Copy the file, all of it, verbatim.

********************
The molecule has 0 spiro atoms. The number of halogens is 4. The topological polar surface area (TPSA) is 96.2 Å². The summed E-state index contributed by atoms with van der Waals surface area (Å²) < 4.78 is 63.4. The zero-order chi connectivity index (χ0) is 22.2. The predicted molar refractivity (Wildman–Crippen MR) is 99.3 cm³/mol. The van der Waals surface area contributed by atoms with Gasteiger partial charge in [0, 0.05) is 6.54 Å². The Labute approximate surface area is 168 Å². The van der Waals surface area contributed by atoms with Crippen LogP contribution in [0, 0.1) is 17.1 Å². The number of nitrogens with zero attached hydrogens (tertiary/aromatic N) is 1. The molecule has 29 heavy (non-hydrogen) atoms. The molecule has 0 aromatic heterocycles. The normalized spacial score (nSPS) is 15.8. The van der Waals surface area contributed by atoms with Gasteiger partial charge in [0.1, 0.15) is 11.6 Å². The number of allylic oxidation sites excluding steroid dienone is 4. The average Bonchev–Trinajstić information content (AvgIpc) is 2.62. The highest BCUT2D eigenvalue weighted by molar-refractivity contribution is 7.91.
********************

The molecule has 0 spiro atoms. The number of halogens is 4. The topological polar surface area (TPSA) is 96.2 Å². The summed E-state index contributed by atoms with van der Waals surface area (Å²) < 4.78 is 63.4. The zero-order chi connectivity index (χ0) is 22.2. The predicted molar refractivity (Wildman–Crippen MR) is 99.3 cm³/mol. The van der Waals surface area contributed by atoms with Gasteiger partial charge in [0, 0.05) is 6.54 Å². The Labute approximate surface area is 168 Å². The van der Waals surface area contributed by atoms with Crippen LogP contribution in [0, 0.1) is 17.1 Å². The number of nitrogens with zero attached hydrogens (tertiary/aromatic N) is 1. The molecule has 29 heavy (non-hydrogen) atoms. The molecule has 0 aromatic heterocycles. The normalized spacial score (nSPS) is 15.8. The van der Waals surface area contributed by atoms with Gasteiger partial charge in [0.1, 0.15) is 11.6 Å². The number of allylic oxidation sites excluding steroid dienone is 4. The average Bonchev–Trinajstić information content (AvgIpc) is 2.62. The highest BCUT2D eigenvalue weighted by molar-refractivity contribution is 7.91.